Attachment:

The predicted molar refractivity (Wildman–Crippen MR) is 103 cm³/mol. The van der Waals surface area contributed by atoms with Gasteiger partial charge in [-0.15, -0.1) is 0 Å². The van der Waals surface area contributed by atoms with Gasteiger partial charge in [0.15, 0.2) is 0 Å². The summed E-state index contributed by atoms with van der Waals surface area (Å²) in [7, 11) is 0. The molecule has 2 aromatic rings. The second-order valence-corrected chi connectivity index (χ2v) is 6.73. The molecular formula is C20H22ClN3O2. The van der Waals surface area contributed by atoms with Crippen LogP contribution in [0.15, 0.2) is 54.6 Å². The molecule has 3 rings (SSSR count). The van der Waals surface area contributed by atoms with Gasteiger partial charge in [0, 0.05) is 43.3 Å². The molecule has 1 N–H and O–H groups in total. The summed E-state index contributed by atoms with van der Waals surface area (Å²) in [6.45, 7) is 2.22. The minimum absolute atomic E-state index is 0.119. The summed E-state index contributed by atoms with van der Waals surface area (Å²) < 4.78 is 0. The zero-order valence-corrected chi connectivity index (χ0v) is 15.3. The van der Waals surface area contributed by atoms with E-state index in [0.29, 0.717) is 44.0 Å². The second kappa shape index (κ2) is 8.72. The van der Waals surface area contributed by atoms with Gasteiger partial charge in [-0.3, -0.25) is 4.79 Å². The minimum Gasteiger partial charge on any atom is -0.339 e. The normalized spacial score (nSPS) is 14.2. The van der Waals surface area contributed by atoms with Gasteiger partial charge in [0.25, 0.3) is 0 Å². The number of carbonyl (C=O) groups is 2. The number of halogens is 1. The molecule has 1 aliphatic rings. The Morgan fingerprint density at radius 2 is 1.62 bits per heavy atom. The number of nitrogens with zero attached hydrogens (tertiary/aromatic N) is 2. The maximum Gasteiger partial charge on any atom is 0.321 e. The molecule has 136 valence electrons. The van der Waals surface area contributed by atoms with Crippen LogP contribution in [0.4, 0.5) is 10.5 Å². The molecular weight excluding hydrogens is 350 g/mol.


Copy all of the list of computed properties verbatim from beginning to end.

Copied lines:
The predicted molar refractivity (Wildman–Crippen MR) is 103 cm³/mol. The van der Waals surface area contributed by atoms with Gasteiger partial charge in [-0.15, -0.1) is 0 Å². The van der Waals surface area contributed by atoms with Gasteiger partial charge in [0.15, 0.2) is 0 Å². The summed E-state index contributed by atoms with van der Waals surface area (Å²) in [7, 11) is 0. The molecule has 2 aromatic rings. The second-order valence-corrected chi connectivity index (χ2v) is 6.73. The molecular formula is C20H22ClN3O2. The van der Waals surface area contributed by atoms with Crippen LogP contribution in [0.15, 0.2) is 54.6 Å². The molecule has 3 rings (SSSR count). The van der Waals surface area contributed by atoms with Gasteiger partial charge in [0, 0.05) is 43.3 Å². The molecule has 1 N–H and O–H groups in total. The summed E-state index contributed by atoms with van der Waals surface area (Å²) in [6.45, 7) is 2.22. The minimum absolute atomic E-state index is 0.119. The summed E-state index contributed by atoms with van der Waals surface area (Å²) < 4.78 is 0. The zero-order valence-corrected chi connectivity index (χ0v) is 15.3. The van der Waals surface area contributed by atoms with E-state index in [0.29, 0.717) is 44.0 Å². The second kappa shape index (κ2) is 8.72. The van der Waals surface area contributed by atoms with Gasteiger partial charge in [-0.3, -0.25) is 4.79 Å². The minimum Gasteiger partial charge on any atom is -0.339 e. The normalized spacial score (nSPS) is 14.2. The van der Waals surface area contributed by atoms with Gasteiger partial charge in [0.25, 0.3) is 0 Å². The number of carbonyl (C=O) groups is 2. The number of halogens is 1. The molecule has 1 aliphatic rings. The Morgan fingerprint density at radius 2 is 1.62 bits per heavy atom. The number of nitrogens with zero attached hydrogens (tertiary/aromatic N) is 2. The maximum Gasteiger partial charge on any atom is 0.321 e. The molecule has 136 valence electrons. The van der Waals surface area contributed by atoms with Crippen LogP contribution in [0.4, 0.5) is 10.5 Å². The molecular weight excluding hydrogens is 350 g/mol.